In 2000, White Sanpo 2 came to the Philippines after 19 years of service in Japan and she became the SuperFerry 14 of William, Gothong and Aboitiz or WG&A. This was the first ferry not originally ordered by the partners which means it was already the merged company which acquired her. She was also the last Japan “cruiseferry” that came here. Passengers were asking why the later big ferries from Japan were no longer as luxurious. The reason was it was already “carferries” that were coming and no longer “cruiseferries”. Actually, the presence of two car decks is the giveaway the ship that came is a “carferry”.

The SuperFerry 14 was not really as small ship since her length was 155 meters which is nearly 5 meters longer than the sister ships SuperFerry 20, SuperFerry 21, St. Michael The Archangel and St. Francis Xavier and the sister ships St. Peter The Apostle and St. Joseph The Worker and she was just two meter shorter than SuperFerry 8. However if compared to the SuperFerry 6, SuperFerry 10, SuperFerry 12, the Princess of the Universe, the Princess of Paradise, the Princess of the World, the Princess of New Unity, the Mary Queen of Peace, the Manila Bay 1 and the Subic Bay 1 (and of course the earlier Filipina Princess) she would look “small”. It was simply the time that our shipping companies were acquiring bigger and bigger liners and with large passenger capacities too. During that period, liners of 3,000-passenger capacity were already becoming the norm.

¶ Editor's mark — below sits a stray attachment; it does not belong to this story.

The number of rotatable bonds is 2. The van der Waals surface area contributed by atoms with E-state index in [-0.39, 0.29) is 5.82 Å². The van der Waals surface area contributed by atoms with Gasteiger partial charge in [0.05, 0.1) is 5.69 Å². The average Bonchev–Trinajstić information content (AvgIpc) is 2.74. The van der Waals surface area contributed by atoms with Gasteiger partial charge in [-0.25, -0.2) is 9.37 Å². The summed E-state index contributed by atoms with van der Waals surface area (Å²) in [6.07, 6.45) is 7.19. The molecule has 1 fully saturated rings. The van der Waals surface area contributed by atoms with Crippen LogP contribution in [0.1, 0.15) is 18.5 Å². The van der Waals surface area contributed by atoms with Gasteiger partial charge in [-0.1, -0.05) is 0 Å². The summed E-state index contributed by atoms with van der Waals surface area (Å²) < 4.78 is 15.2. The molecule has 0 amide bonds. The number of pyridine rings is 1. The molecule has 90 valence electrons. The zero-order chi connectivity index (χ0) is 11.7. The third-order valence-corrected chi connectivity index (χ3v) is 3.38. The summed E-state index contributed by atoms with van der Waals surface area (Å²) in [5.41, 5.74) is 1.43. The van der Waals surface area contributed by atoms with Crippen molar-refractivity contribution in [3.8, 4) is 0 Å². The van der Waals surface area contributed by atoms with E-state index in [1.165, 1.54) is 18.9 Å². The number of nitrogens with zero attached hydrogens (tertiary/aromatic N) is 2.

The White Sanpo 2 or SuperFerry 14 was actually 155.6 meters by 23.6 meters in dimension with a depth of 13.0 meters. Her gross tonnage (GT) was 10,181 meters in Japan and 10,192 meters in the Philippines. The reason for the almost identical GT was her superstructure here was no longer modified and no decks were added. She was one of the early big liners here where the superstructure was left untouched and the passenger capacity was not maximized. Others like her in this treatment were the Mabuhay 1 or SuperFerry 10 and the Princess of New Unity. For her bigness, SuperFerry 14 only had a passenger capacity of 1,757. Other liners of her length and in her time had passenger capacities of well over 2,000 persons. Her net tonnage (NT) was 4,957.

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The ship with the green sundeck is SuperFerry 14 (copyrights are in the photo)

The White Sanpo 2, the future SuperFerry 14 was built by Hayashikane Shipbuilding and Engineering Company Ltd. in their Shimonoseki yard in Japan in 1981. She has three passenger decks and a single car deck which was accessible by ramps at the bow and the stern. Her design and lines were pretty much traditional of her period. The ship has a semi-bulbous stem and a transom stern and powered by two main engines, all of which were standard in the design of her era. Her permanent ID was IMO 8004210.

Her speed was also par for the course for the big liners then of 150 meters length in the Philippines except for those that didn’t look sleek enough (like the Manila Bay 1 and SuperFerry 6 which looked fat and were not capable of 20 knots here). Since her design speed in Japan was 21 knots, she was still capable of 20 knots here especially since not much metal was added because no decks were added to her. That speed came from a pair of SEMT-Pielstick engines that developed 23,400 horsepower.